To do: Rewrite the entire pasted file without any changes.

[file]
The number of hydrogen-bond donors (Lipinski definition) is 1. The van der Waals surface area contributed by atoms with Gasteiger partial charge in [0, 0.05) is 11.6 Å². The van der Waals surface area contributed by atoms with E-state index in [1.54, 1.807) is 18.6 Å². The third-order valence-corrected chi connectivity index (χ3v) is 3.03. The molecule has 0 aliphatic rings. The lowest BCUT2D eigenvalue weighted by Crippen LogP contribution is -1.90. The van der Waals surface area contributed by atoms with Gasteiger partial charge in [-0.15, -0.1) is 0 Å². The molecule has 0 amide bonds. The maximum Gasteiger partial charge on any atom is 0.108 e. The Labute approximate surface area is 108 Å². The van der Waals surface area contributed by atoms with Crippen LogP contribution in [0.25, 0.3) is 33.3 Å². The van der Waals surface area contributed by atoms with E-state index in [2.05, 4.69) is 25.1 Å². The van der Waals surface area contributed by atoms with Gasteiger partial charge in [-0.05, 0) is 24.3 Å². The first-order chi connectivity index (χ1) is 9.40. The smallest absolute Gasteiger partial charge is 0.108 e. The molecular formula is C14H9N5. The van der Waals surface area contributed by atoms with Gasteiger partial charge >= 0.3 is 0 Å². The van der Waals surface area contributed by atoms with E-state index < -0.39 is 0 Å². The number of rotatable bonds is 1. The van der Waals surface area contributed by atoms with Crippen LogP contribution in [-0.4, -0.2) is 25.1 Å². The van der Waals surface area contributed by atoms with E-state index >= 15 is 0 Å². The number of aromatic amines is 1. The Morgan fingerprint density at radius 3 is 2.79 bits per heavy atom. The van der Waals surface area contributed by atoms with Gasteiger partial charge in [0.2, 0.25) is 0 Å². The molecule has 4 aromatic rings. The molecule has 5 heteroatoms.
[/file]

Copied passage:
The number of hydrogen-bond donors (Lipinski definition) is 1. The van der Waals surface area contributed by atoms with Gasteiger partial charge in [0, 0.05) is 11.6 Å². The van der Waals surface area contributed by atoms with E-state index in [1.54, 1.807) is 18.6 Å². The third-order valence-corrected chi connectivity index (χ3v) is 3.03. The molecule has 0 aliphatic rings. The lowest BCUT2D eigenvalue weighted by Crippen LogP contribution is -1.90. The van der Waals surface area contributed by atoms with Gasteiger partial charge in [-0.15, -0.1) is 0 Å². The molecule has 0 amide bonds. The maximum Gasteiger partial charge on any atom is 0.108 e. The Labute approximate surface area is 108 Å². The van der Waals surface area contributed by atoms with Crippen LogP contribution in [0.25, 0.3) is 33.3 Å². The van der Waals surface area contributed by atoms with E-state index in [2.05, 4.69) is 25.1 Å². The van der Waals surface area contributed by atoms with Gasteiger partial charge in [-0.05, 0) is 24.3 Å². The first-order chi connectivity index (χ1) is 9.40. The smallest absolute Gasteiger partial charge is 0.108 e. The molecular formula is C14H9N5. The van der Waals surface area contributed by atoms with Gasteiger partial charge >= 0.3 is 0 Å². The van der Waals surface area contributed by atoms with E-state index < -0.39 is 0 Å². The number of rotatable bonds is 1. The van der Waals surface area contributed by atoms with Crippen LogP contribution in [-0.4, -0.2) is 25.1 Å². The van der Waals surface area contributed by atoms with E-state index >= 15 is 0 Å². The number of aromatic amines is 1. The Morgan fingerprint density at radius 3 is 2.79 bits per heavy atom. The van der Waals surface area contributed by atoms with Gasteiger partial charge in [0.2, 0.25) is 0 Å². The molecule has 4 aromatic rings. The molecule has 5 heteroatoms.